Candidates also are taking some old-fashioned advice, Sanchez observed. “I am noticing a much more deliberate effort to at least make it look on the cover letter as though that person has really researched and thought about the firm,” he said. “That’s always pleasing to see, and that’s just people putting in more effort because more effort is required.”

The firm hasn’t used ViewYou yet, Sanchez said, and the value of social networking is still questionable. “Getting face time and interacting with folks and sort of showcasing yourself at any bar function or networking event is critically important,” he said.

Still, Sanchez said law firm recruiters will embrace services that can provide a cost benefit. “This ViewYou concept is relatively new, and I don’t know I can say it’s caught on yet,” he said. “But I think it’s clearly born out of necessity because clearly the economy is tough. In a competitive job market we’re currently in, with fewer positions available, anything anyone can do to separate themselves is going to be useful.”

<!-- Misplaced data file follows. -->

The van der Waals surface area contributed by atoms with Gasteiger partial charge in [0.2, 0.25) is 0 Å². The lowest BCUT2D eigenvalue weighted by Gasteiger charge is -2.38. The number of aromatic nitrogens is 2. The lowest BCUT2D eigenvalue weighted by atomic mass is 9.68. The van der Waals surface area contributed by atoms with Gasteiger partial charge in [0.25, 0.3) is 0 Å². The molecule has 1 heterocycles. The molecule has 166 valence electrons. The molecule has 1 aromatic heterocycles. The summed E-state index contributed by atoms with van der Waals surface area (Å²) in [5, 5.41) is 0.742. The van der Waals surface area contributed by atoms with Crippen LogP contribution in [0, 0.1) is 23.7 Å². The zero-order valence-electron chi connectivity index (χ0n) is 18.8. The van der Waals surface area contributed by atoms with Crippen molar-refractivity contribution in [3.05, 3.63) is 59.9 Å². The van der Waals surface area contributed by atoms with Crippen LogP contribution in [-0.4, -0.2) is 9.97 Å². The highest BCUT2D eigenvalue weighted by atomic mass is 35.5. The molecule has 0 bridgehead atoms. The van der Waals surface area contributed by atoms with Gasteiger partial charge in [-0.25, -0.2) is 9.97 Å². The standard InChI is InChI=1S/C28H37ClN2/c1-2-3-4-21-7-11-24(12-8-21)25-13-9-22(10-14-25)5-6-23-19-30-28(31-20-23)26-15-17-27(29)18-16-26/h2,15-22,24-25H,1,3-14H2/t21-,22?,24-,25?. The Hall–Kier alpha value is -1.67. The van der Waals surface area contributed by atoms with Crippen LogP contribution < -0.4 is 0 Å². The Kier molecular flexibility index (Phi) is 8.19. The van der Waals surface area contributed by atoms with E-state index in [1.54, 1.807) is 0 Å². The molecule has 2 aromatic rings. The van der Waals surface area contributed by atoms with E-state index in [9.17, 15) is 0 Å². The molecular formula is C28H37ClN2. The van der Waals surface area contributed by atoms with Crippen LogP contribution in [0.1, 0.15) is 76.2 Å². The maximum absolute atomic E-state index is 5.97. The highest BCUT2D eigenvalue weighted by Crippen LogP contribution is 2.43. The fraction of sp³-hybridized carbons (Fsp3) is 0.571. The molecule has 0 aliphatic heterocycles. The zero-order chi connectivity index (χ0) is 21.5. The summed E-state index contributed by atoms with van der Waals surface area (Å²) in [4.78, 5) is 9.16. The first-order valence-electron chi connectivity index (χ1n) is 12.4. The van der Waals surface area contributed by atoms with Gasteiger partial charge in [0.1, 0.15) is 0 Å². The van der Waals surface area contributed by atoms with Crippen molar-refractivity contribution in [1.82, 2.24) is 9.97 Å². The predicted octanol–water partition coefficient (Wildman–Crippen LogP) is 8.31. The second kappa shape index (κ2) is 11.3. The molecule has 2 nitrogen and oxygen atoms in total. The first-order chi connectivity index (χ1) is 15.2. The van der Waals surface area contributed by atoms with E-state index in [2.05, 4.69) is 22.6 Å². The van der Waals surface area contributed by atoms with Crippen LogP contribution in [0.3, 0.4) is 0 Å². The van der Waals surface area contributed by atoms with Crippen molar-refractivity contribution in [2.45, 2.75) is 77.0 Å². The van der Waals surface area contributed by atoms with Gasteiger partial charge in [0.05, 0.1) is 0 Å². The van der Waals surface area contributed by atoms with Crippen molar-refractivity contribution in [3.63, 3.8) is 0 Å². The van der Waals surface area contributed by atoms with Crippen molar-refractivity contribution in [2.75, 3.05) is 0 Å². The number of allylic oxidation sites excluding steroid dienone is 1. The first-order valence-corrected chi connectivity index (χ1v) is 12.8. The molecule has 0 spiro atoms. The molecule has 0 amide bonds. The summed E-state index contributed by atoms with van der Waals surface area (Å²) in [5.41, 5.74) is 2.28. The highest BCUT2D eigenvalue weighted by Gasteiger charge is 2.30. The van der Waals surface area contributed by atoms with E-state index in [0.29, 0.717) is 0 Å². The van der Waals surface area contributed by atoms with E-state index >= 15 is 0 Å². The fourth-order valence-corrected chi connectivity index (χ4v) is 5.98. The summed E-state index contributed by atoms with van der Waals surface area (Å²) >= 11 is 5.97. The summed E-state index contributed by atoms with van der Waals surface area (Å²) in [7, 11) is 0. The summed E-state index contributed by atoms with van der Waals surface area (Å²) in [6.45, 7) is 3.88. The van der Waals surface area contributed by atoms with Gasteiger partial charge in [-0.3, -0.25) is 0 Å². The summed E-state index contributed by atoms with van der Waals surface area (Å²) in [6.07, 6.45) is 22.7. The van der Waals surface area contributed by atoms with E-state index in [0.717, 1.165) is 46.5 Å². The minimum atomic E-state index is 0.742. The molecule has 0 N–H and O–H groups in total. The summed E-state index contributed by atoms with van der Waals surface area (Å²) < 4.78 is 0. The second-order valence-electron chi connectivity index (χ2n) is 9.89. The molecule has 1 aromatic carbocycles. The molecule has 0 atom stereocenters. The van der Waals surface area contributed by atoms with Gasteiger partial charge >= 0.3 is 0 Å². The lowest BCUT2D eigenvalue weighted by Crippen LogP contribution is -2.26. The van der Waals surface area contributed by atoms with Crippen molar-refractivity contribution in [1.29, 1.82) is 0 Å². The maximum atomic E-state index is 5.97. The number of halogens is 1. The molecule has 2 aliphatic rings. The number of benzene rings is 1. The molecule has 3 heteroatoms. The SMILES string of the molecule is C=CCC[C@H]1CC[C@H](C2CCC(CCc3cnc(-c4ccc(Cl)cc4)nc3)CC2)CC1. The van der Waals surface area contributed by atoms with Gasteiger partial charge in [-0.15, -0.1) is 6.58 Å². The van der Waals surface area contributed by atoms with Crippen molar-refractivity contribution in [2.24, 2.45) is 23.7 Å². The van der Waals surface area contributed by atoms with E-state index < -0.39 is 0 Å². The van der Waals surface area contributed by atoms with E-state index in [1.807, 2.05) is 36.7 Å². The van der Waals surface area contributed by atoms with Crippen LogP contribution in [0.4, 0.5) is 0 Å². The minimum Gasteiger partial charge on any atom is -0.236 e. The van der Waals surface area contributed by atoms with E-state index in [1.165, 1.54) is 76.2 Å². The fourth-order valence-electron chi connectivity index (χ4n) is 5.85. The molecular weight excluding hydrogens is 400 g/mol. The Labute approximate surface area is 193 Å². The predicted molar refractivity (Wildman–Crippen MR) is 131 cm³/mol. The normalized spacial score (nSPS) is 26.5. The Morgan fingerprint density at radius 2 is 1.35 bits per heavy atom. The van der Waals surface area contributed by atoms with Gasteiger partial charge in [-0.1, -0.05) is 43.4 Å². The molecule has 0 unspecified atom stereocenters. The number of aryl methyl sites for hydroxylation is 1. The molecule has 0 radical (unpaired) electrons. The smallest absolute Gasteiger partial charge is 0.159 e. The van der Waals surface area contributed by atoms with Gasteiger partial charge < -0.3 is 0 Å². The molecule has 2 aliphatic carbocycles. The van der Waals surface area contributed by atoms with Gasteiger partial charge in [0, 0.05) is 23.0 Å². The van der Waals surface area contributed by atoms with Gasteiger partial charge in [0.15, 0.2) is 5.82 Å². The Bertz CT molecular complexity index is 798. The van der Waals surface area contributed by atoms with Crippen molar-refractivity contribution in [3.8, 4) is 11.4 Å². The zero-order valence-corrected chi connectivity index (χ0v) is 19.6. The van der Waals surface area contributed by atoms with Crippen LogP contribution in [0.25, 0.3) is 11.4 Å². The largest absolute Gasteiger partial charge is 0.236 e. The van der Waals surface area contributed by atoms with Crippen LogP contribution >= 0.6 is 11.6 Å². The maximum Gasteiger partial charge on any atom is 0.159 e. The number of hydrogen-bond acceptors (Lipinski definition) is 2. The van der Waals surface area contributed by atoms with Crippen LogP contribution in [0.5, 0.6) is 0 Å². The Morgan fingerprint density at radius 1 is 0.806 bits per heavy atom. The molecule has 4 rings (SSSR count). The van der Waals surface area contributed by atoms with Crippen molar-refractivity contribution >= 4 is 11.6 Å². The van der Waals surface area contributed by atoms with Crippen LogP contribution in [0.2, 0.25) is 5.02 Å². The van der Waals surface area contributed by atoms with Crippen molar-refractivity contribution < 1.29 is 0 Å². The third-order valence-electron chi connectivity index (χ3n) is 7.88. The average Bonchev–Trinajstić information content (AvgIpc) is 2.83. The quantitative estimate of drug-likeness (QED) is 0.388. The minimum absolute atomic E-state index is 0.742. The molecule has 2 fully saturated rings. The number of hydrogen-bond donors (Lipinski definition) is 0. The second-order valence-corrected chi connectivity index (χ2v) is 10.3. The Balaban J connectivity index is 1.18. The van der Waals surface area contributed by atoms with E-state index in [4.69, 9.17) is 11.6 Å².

Gloyeske said social media, especially professional networking sites such as LinkedIn, are changing how students market themselves. “Law students are familiar with the upside and downside of social media and most are using it to their advantage.”

While methods of getting a recruiter’s attention evolve, Gloyeske said a strong resume and cover letter and expressed interest in the firm remain important.

“Although video and social media can enhance a candidate’s presence during the recruiting process, experience, intelligence, work ethic, ambition, leadership and various other characteristics which indicate the probability of success at a law firm continue to be the most critical factors in evaluating talent,” she said.•
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  1. I have been on this program while on parole from 2011-2013. No person should be forced mentally to share private details of their personal life with total strangers. Also giving permission for a mental therapist to report to your parole agent that your not participating in group therapy because you don't have the financial mean to be in the group therapy. I was personally singled out and sent back three times for not having money and also sent back within the six month when you aren't to be sent according to state law. I will work to het this INSOMM's removed from this state. I also had twelve or thirteen parole agents with a fifteen month period. Thanks for your time.